We've moved to a new site!

Join us at publicservices.international - for all the latest news, resources and struggles from around the world.

We are no longer updating world-psi.org and it will be progressively phased out: all content will be migrated to the new site and old links will redirect eventually.

ILO Tripartite Technical meeting adopts the General Principles and Operational Guidelines on Recruitment

09 September 2016
The Tripartite Technical Meeting of Experts to Develop Guidance on Fair Recruitment held at the ILO in Geneva on 5-7 September adopted the General Principles and Operational Guidelines on Recruitment that will be submitted for approval by the ILO Governing Body in November.

The Principles and Guidelines can help dramatically change the current situation and reduce exploitation, forced labour and vulnerability of millions of workers across the world, including migrant workers, to traffickers and unscrupulous labour recruiters and employers.

Strongly anchored on international norms and labour standards, the Principles and Guidelines cover both public and private recruitment, including recruitment conditions in public procurement. They will provide guidance to national, regional, global codes and practices on recruitment, including industry-led self-accreditation.

For PSI, the adoption of the ILO Principles and Guidelines is a big win for public service workers worldwide.

Demographic change, along with workforce shortages, particularly in the health and social care sectors, will increase international recruitment in the coming years. The ILO Guidelines and Operational Principles on Recruitment will provide guidelines on standards, as well as an advocacy tool to ensure fair recruitment that is ethical and based on international norms and standards.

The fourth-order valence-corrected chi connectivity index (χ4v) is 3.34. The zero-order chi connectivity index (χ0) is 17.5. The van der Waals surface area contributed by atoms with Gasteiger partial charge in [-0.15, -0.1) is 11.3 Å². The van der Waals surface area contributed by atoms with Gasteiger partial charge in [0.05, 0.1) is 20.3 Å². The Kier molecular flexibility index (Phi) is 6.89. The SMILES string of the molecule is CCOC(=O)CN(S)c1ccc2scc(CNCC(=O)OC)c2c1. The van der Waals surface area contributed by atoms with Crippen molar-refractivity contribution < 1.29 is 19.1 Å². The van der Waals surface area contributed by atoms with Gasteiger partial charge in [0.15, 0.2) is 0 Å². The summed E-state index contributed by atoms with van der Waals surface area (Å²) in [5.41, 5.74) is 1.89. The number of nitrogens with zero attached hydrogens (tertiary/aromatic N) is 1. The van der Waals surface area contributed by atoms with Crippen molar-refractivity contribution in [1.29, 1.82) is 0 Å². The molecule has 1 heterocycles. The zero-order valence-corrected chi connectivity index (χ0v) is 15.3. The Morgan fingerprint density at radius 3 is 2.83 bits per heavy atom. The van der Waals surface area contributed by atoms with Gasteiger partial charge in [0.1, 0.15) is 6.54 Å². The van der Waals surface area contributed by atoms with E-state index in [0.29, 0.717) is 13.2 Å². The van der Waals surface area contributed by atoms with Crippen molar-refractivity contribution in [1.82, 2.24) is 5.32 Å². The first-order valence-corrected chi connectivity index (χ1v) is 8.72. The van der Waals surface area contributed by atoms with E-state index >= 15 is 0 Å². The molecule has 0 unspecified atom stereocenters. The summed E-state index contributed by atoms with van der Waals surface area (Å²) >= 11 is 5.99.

The Principles and Guidelines support our advocacy towards ethical recruitment, addressing the social justice and development impact of unethical recruitment in depleting the critical workforce in developing countries.

The Principles and Guidelines include a breakthrough principle that "no recruitment fee or other costs should be charged to workers and job-seekers”. This can dramatically change the rampant abuse and exploitation arising from exorbitant recruitment fees charged to workers by unscrupulous labour recruiters. The principle applies to all workers without discrimination or exemption, applies to all workers, whether low skilled or highly skilled, in the private or public sectors. This is a step further than what is stipulated in the ILO Convention 181 (Private Recruitment Agencies Convention).

The Principles and Guidelines promote human and trade union rights for all workers, including access to information, right to join trade unions, collective bargaining and decent working and living conditions. They provide for the protection of whistle-blowers in reporting cases of abuses in recruitment practices, as well as access to grievance, redress and compensation for workers’ whose rights were violated. Governments must ensure that such mechanisms for redress are accessible across borders, even after the worker has returned to his/her own country. 

The Principle and Guidelines promote the mutual recognition of skills and qualifications, an important measure to address brain waste and deskilling of many migrant workers who are forced to accept jobs that are way below their qualifications.

The Principle and Guidelines promote bilateral labour agreements (BLA) and multilateral labour agreements (MLA), including the tripartite involvement in the implementation and monitoring of BLAs and establishment of oversight committees. PSI supports strong government regulation of recruitment agencies, transparency, access of workers to information and active involvement of trade unions in the development, implementation and monitoring of BLAs. Currently, PSI is involved in, and documenting the Germany-Philippines BLA as a case study to promote good practice that can be replicated.

On the refugee and migrant crisis: The Principles and Guidelines promote the protection of human rights of refugees and migrants in the recruitment process; calls on governments to ensure that enterprises, international humanitarian support and cooperation do not violate the human and labour rights of migrants and refugees.

More information:

Also see